In response to the Arkansas House sending Governor Asa Hutchinson H.B. 1228 to sign into law, Wal-Mart released a statement from its CEO, Doug McMillan, asking the governor to veto the bill. H.B. 1228 would permit discrimination against LGBT people, people of color, religious minorities, women and other minority groups across the state based on “sincerely-held religious beliefs.”
In the statement, McMillan says:
“Every day in our stores, we see firsthand the benefits diversity and inclusion have on our associates, customers and communities we serve. It all starts with our core basic belief of respect for the individual. Today’s passage of H.B. 1228 threatens to undermine the spirit of inclusion present throughout the state of Arkansas and does not reflect the values we proudly uphold. For these reasons, we are asking Governor Hutchinson to veto this legislation.”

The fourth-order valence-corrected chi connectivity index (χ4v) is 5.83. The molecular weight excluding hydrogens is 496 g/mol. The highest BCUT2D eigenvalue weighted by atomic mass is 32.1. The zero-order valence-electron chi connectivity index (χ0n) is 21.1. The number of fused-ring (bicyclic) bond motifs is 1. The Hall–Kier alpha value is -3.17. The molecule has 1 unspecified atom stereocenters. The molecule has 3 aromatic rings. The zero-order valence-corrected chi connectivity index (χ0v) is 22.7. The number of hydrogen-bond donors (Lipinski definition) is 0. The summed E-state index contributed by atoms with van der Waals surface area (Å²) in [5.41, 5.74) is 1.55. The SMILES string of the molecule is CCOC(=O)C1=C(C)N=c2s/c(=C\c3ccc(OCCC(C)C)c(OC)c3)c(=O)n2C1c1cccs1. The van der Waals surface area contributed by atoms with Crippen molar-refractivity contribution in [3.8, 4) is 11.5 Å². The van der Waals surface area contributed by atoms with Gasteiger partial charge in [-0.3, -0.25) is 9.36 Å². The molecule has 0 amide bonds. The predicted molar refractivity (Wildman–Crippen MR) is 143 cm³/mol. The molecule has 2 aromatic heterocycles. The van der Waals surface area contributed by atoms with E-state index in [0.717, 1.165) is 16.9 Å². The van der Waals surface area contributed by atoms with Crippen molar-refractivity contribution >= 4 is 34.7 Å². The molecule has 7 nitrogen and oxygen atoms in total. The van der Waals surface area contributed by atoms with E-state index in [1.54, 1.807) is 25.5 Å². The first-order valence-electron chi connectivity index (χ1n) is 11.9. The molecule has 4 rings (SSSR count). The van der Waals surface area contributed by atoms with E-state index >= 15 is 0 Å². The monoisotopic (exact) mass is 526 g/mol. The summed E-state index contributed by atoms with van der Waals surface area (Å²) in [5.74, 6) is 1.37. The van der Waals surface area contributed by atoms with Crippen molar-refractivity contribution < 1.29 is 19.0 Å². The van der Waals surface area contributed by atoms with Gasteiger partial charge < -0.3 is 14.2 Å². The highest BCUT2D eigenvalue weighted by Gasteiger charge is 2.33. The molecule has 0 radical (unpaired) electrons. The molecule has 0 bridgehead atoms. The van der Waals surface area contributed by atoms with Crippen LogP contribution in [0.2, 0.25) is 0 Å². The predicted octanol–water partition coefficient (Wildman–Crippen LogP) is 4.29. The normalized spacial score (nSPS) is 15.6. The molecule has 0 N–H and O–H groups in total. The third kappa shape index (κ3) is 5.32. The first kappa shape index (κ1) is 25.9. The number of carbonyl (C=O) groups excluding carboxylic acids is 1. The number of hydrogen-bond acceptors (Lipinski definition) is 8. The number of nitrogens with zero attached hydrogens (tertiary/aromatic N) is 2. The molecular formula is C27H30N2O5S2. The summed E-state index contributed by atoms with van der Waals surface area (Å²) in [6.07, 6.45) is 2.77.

H.B.1228, known as the Religious Freedom Restoration Act, could allow any person to ignore state laws and cite their personal religious beliefs as an excuse to discriminate against others. For instance, a teacher who puts an anti-bullying policy into practice could be at risk of being sued, or a police officer could sue their precinct because patrolling a synagogue violated their religious beliefs. Wal-Mart joins dozens of corporate leaders and businesses who have condemned the legislation, including Apple and its CEO Tim Cook; Acxiom, one of Arkansas’ largest employers; Yelp; PayPal; the Arkansas Municipal League and the Little Rock Regional Chamber of Commerce. Similar legislation signed into law in Indiana has received a torrent of criticism, as companies like Salesforce, Angie’s List and others have stated that they will cut back on or limit investment in the state of Indiana because of the discriminatory new law.
If Governor Hutchinson signs H.B. 1228 into law, it will be the second piece of anti-LGBT legislation to become law in Arkansas this year. In February, the legislature passed S.B. 202, prohibiting municipalities from enacting non-discrimination ordinances that protect LGBT people. Governor Hutchinson allowed the bill to become law without his signature.
There has been huge reaction against the bill, from corporations, activists and the general public, just as in the case of the recent RFRA bill passed in Indiana.
Jason Collins said: